Pop-up Exhibition: Word Minus Image

By Anne Welsh, on 6 August 2011

At lunchtime on 4 October 2011 UCL Art Museum will be hosting a pop-up exhibition for which I am selecting works of art that started life as book illustration.

You can read more about the pop-up and the Autumn exhibition in which it takes place on the UCL DIS Staff Blog.

Playing the Margins

By Anne Welsh, on 18 March 2011

As the clock ticks to midnight, I thought I would start the Day of Digital Humanities with a post about Playing the Margins, a public engagement project led by MA LIS students Paris O’Donnell and Sian Prosser. Sian and Paris have both taken Digital Resources in the Humanities and Historical Bibliography, and we are delighted to see them putting their learning (and previous experience) into practice in this project, funded by UCL’s Train & Engage Scheme.

Paris and Sian write:

The aim of Playing the Margins is to bring drama students and actors into UCL Special Collections to engage with early printed books relating to their interests. The project is being supported by the Public Engagement Unit and Special Collections at UCL. The workshops concentrate on readers’ marks and annotations, and give participants insights into how earlier readers left traces of their engagement with dramatic (as well as non-dramatic) texts. Inspired by our studies of digital humanities and historical bibliography at UCL DIS, Playing the Margins is an experiment in using digital tools to explore reading practices and dramatic performance.

In the workshop, participants will be invited to reflect on their own marking practices in scripts and play-texts, and to think about taboos or proscriptions relating to writing in books. Then, participants are presented with examples of interesting annotations, ownership marks and other readers’ marks taken from UCL’s Special Collections, so they can explore the continuities between their reading/annotating practices and those of early readers. The workshop concludes with participants inscribing virtually a photographic image of a text they have encountered, using a digital tablet which captures handwriting. Their recorded hand-written engagements will form the basis for an online blog and exhibition, which will also showcase participants’ further written and/or spoken reflections on the workshop.

We’re really looking forward to hearing more about Sian’s and Paris’s experiences and findings through the project, and especially, to following the blog that they are in the process of setting up. Watch this space (and Sian’s Day of DH blog) for more.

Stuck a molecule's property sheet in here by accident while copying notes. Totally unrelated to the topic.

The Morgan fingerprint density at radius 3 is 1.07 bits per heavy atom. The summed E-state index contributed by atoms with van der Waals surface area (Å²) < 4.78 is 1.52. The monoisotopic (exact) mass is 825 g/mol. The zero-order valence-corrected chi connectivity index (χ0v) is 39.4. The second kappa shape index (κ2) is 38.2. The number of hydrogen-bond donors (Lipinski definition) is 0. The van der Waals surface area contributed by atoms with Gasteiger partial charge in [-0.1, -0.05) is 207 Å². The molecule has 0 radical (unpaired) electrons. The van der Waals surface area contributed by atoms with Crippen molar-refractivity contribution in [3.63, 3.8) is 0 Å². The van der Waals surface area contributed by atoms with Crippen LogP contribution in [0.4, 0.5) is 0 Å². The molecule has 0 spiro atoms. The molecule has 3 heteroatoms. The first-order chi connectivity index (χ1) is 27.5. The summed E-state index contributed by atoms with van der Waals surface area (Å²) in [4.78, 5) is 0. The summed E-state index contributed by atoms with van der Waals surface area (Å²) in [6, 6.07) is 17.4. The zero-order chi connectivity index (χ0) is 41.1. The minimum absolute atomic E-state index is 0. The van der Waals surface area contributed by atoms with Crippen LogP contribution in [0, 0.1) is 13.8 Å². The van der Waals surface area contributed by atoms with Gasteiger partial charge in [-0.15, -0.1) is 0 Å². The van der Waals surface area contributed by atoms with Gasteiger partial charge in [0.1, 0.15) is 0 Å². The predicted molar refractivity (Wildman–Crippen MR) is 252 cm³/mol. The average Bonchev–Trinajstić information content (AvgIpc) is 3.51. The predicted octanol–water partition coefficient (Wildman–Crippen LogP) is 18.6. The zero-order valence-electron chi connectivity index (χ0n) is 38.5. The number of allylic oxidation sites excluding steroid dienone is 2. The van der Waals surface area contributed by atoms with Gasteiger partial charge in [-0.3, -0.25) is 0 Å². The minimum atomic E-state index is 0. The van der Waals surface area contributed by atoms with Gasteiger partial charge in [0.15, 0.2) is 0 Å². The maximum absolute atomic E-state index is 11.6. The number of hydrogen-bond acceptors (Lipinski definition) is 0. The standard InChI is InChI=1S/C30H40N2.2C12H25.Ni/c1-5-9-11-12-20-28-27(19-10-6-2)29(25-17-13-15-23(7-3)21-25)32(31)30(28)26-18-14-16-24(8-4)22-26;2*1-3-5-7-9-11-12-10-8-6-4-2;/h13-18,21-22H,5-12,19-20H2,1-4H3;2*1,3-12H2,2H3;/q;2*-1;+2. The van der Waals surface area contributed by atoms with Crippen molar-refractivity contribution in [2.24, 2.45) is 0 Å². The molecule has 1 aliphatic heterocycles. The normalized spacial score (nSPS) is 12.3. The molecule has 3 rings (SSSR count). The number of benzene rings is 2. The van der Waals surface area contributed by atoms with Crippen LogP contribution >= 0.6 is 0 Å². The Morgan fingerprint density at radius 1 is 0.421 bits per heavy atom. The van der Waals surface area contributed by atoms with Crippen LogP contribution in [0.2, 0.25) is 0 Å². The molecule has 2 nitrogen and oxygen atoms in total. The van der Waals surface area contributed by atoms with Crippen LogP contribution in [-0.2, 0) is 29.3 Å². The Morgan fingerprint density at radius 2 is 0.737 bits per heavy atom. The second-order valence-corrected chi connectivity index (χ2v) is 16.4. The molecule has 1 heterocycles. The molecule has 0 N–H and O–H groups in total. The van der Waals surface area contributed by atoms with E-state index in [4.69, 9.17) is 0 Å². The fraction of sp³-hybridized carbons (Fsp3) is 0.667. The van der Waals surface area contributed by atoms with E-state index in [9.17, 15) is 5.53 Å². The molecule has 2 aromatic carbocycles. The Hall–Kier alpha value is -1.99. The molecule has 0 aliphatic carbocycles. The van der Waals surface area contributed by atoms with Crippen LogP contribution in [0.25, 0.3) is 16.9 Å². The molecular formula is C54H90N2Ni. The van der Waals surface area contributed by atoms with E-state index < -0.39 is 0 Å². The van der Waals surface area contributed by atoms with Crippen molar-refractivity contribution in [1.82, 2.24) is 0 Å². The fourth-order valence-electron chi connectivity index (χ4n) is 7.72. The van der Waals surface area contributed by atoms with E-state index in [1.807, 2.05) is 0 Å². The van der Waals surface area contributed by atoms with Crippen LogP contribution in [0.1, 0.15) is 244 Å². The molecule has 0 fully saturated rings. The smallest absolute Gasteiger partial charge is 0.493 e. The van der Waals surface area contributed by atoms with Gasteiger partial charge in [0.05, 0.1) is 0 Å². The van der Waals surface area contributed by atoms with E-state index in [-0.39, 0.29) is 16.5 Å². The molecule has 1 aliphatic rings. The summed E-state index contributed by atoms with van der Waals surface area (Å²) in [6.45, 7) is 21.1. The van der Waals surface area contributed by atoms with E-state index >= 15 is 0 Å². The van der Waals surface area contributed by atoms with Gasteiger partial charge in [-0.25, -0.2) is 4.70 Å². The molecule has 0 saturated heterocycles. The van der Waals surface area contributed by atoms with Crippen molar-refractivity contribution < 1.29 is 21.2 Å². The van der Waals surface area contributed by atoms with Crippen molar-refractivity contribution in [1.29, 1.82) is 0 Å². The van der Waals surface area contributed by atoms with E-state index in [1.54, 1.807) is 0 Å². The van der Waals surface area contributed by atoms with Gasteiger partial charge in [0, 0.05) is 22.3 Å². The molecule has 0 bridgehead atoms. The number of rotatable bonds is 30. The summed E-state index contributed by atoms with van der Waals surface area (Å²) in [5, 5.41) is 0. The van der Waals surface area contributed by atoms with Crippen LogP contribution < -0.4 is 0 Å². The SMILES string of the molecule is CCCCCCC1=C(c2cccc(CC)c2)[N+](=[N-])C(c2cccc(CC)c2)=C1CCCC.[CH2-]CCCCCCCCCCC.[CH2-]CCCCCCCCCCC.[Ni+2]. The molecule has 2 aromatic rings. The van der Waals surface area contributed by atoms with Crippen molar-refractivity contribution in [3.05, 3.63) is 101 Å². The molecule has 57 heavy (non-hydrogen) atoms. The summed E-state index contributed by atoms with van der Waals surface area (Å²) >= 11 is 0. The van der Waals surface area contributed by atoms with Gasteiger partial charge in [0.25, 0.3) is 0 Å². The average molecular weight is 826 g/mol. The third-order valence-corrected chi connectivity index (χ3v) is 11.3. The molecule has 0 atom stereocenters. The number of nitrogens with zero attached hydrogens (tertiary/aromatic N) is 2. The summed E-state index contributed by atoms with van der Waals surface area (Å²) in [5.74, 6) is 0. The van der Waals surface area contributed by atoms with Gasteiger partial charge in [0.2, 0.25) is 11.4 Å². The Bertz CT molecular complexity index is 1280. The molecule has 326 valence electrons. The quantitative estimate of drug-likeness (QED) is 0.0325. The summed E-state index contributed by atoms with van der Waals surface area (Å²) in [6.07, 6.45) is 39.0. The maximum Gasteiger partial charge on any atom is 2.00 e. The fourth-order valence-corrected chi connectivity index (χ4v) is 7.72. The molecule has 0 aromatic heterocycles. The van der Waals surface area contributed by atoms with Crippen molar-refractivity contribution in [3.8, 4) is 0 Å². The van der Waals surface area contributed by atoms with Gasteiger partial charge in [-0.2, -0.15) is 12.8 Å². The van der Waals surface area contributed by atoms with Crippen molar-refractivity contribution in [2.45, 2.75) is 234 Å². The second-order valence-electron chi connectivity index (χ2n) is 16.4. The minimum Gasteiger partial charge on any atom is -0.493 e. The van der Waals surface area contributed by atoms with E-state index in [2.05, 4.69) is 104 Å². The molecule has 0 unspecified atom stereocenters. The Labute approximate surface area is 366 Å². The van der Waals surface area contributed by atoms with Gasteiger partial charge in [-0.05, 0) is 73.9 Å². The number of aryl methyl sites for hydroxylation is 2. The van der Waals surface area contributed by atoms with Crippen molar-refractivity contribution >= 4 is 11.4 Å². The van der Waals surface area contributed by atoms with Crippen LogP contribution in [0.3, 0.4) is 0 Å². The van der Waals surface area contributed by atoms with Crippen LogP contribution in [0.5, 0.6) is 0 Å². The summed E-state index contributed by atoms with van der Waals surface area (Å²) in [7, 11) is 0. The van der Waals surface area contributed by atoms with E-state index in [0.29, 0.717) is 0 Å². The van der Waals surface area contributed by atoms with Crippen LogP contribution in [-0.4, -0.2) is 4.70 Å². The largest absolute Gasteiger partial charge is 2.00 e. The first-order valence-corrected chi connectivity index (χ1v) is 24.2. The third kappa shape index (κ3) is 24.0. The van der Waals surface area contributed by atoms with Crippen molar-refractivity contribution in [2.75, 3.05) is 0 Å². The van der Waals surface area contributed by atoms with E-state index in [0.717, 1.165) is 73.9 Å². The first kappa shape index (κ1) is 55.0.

Printing in the Digital Age

By Anne Welsh, on 16 March 2011

Last Thursday, Julianne Nyhan and I accompanied some of the students from the Historical Bibliography module on a visit to the Bibliography Room in Oxford.

The trip was suggested by Elizabeth Gallagher, who as well as studying on UCL’s MA LIS, is a member of staff at the Bodleian Library, and who was able to introduce us to Paul Nash, who runs printing workshops.

Historical Bibliography is a ten-week module comprising a series of lectures on the history of the book and hands-on sessions at UCL Special Collections. From September 2011, it will be an optional module for the new MA DH.

Early in the course, the whole class also visits St Bride’s Printing Library, where they can see printing presses. At our last visit in October 2010, St Bride’s wasn’t quite ready to give practical experience in printing, so for the eleven students who opted into the Bibliography Room trip, this was their first experience using a handpress.

I asked the students and Julianne if they would be kind enough to share their thoughts on the visit, and how it had affected their thinking about printing and its impact on their work, as librarians, and in Julianne’s case, an academic in the online-always world.

Initially, the intention was to include some quotes in a blog post, but the responses were so interesting that I decided I couldn’t really cut them down. So I’ve compiled a slideshow report, and Julianne has given permission to upload her impressions and link to them as a pdf.

As the module coordinator for the Historical Bibliography, it was an absolute joy to see students (and my colleague) enjoying printing and its complexity, and an even greater joy to read their responses. As MA LIS student Jennifer Howard put it

There has been a massive shift from the use of the type mould and typeset plate to the use of Word and programming languages for web publishing, but that only made me realize how much potential there still is for things to change later on.
Or, from Julianne:
I had initially approached this outing from a historical perspective, hoping that it would help me grapple with some of my research questions. I had not expected that it would enable me to examine what is for me the utterly normal and every day act of using a computer to write with and through in an utterly new way.

For any lecturer, there is possibly no greater pleasure than sharing your passions with students and colleagues, and seeing them integrate them with their own existing experiences – taking them, and therefore you, somewhere new.

Many thanks to Paul Nash, Elizabeth Gallagher and the Bodleian Library; and to Julianne Nyhan and the Historical Bibliography students – it’s wonderful to see my own discipline from fresh eyes, almost as a tourist at home.